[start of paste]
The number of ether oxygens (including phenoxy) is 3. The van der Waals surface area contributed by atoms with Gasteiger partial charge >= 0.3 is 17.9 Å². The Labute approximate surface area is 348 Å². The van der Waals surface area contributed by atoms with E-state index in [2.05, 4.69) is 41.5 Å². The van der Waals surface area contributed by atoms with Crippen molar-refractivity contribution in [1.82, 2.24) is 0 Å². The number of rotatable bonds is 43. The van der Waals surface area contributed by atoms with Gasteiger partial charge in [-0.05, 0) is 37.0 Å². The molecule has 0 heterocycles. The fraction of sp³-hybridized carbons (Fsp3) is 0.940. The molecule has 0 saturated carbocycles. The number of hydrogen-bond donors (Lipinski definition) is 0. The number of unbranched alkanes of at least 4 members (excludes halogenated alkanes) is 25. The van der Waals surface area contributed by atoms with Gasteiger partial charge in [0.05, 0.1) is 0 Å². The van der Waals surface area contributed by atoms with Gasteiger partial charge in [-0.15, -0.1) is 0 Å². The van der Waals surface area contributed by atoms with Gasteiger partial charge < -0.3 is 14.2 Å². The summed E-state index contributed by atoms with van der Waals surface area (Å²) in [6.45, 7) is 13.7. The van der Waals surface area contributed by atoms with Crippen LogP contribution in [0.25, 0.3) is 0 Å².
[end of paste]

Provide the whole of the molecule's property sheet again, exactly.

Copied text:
The number of ether oxygens (including phenoxy) is 3. The van der Waals surface area contributed by atoms with Gasteiger partial charge >= 0.3 is 17.9 Å². The Labute approximate surface area is 348 Å². The van der Waals surface area contributed by atoms with E-state index in [2.05, 4.69) is 41.5 Å². The van der Waals surface area contributed by atoms with Crippen molar-refractivity contribution in [1.82, 2.24) is 0 Å². The number of rotatable bonds is 43. The van der Waals surface area contributed by atoms with Gasteiger partial charge in [-0.05, 0) is 37.0 Å². The molecule has 0 heterocycles. The fraction of sp³-hybridized carbons (Fsp3) is 0.940. The molecule has 0 saturated carbocycles. The number of hydrogen-bond donors (Lipinski definition) is 0. The number of unbranched alkanes of at least 4 members (excludes halogenated alkanes) is 25. The van der Waals surface area contributed by atoms with Gasteiger partial charge in [0.05, 0.1) is 0 Å². The van der Waals surface area contributed by atoms with Gasteiger partial charge in [-0.15, -0.1) is 0 Å². The van der Waals surface area contributed by atoms with Gasteiger partial charge < -0.3 is 14.2 Å². The summed E-state index contributed by atoms with van der Waals surface area (Å²) in [6.45, 7) is 13.7. The van der Waals surface area contributed by atoms with Crippen LogP contribution in [0.25, 0.3) is 0 Å².